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Sharing key to Bainbridge “No Impact Week”
Bainbridge Island resident Liesl Clark has a bumper crop of turnips this year and more than enough fresh eggs. She could use a new loft bed for her son. Rebecca Rockefeller needs some jeans. She has a new recipe for home-made energy bars. Working together, the women get their needs met with a little old-fashioned give and take.
The women started Bainbridge Barter, a weekly 10 a.m. gathering at Waterfront Park where folks practice the art of sharing. The assemblage is mostly produce, a few baked goods, homemade jams and pasta, vegetable starts and the like. One woman even brought a load of Dungeness crab.
Participants bring something and take something. Simple as that.
“It’s a gifting mentality,” Rockefeller said Wednesday at the Rock Farm, the community garden on her parents property. “It’s like a potluck.”
“At first we told people to bring things with a value in $5 increments,” Clark said. “Within a few minutes of laying it all out, we realized we didn’t need to do that. One woman said she only needed three eggs.”
The concept of thinking of people solely as “consumers” is relatively new, Rockefeller said. “Money was invented to fuel long-distance transactions and larger-scale exchanges.”
“I see value in people defining themselves based on their special skill,” Clark said. In other words, what they have to contribute. She said not that long ago, people were known for their trade. For instance, the Smiths were the people with metal skills. Most towns had a family named the Weavers, the Shoemakers, the Bakers. And much of what those families needed was exchanged for services, their “trade.”
The two women also use the website “freecylce Bainbridge,” which connects islanders who need something with someone who has it to give, and vice versa.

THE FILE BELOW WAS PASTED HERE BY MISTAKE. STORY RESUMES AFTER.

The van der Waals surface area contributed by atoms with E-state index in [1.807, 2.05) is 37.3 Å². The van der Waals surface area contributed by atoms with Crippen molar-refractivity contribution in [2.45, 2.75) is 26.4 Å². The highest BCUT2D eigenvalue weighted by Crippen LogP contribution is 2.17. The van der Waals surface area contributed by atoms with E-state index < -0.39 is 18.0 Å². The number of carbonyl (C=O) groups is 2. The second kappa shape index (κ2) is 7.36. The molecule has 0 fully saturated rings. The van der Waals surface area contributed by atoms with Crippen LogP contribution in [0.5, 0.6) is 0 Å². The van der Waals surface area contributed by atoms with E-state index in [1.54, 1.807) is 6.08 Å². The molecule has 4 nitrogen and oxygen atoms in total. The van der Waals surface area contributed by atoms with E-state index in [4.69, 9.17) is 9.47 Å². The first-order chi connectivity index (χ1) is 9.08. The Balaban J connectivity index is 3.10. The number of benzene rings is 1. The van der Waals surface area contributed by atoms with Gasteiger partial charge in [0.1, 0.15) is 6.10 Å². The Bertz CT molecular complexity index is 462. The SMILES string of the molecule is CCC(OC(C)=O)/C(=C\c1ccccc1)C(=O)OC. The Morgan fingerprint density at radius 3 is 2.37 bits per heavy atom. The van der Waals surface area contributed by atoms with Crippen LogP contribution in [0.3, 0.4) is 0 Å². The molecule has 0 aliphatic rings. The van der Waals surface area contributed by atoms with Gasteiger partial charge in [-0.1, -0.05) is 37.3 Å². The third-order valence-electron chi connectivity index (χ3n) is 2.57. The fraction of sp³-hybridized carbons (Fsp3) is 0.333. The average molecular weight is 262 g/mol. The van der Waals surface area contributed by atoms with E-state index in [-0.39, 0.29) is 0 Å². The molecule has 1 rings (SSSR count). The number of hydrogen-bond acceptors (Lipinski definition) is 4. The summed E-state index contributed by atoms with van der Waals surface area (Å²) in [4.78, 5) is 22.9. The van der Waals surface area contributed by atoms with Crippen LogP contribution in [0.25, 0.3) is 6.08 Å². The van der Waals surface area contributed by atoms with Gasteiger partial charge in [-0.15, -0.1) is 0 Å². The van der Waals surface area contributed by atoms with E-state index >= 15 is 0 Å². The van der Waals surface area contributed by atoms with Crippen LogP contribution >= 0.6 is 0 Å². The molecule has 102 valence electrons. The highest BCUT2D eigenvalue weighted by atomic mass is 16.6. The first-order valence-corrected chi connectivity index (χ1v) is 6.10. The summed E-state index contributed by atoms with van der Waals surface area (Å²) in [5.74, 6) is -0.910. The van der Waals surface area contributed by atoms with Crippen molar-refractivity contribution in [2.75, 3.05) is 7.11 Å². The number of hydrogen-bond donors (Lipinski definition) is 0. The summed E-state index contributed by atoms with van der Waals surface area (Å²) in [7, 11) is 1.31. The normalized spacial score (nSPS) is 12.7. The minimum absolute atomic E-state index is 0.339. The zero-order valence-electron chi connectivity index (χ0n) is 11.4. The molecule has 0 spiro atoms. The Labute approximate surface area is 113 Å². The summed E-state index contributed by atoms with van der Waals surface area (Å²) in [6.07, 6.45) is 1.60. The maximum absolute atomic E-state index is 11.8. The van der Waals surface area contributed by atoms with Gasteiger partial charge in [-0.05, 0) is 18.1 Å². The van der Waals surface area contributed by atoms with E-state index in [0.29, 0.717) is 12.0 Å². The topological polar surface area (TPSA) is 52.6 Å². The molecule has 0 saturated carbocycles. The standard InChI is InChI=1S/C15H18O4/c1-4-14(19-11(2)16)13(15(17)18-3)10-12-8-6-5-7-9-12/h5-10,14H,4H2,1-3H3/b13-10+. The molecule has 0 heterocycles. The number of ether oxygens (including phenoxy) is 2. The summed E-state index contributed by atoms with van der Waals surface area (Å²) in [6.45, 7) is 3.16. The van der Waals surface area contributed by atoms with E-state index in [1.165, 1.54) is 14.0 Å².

Clark logged on, listed her need for a new bed and found someone who had one for free, if she was able to come “right now and get it.” Rockefeller listed “jeans” under the “wanted” category, and sure enough, people responded with offers of gently used jeans.
Another benefit to sharing is a lower impact lifestyle said the women, both of whom are participating in Bainbridge-based YES! Magazine’s “No Impact Week” challenge. Similar to last January’s event, participants are encouraged to reduce their carbon footprint by focusing on one aspect of their life per day. The areas of interest were consumption, trash, transportation, food, energy, water, a day for giving back and celebrating an eco-sabbath. Rockefeller is one of 15 bloggers to share insights about her experience of the week-long challenge which ends Sunday.
Learn more at www.yesmagazine.org or www.rockfarmer.wordpress.com
• Bainbridge Barter: A casual weekly gathering of friends and neighbors sharing what they have to give. Meet at 10 a.m. Saturdays at Waterfront Park. Info: www.bainbridgebarter.org.
• Freecycle Bainbridge: Online forum dedicated to keeping used, but useful items out of the landfill by exchanging goods for free. www.groups.yahoo.com/group/freecyclebainbridgeisland
• Time Bank: Bainbridge is gearing up to collaborate in a Kitsap-wide time bank where participants provide services and deposit hours which can be withdrawn by receiving services from others. For instance, a person paints a fence for five hours entitling them to five hours of services from others in the Time Bank circle. Email firstname.lastname@example.org.
• Sustainable Bainbridge’s Zero Waste Initiative: Reduce trash flow to the landfills through reduction, reuse, recycling and compost. www.sustainablebainbridge.org.
• Sound Food: Expanding the local food system. www.soundfood.org.
By CONNIE MEARS, Staff Writer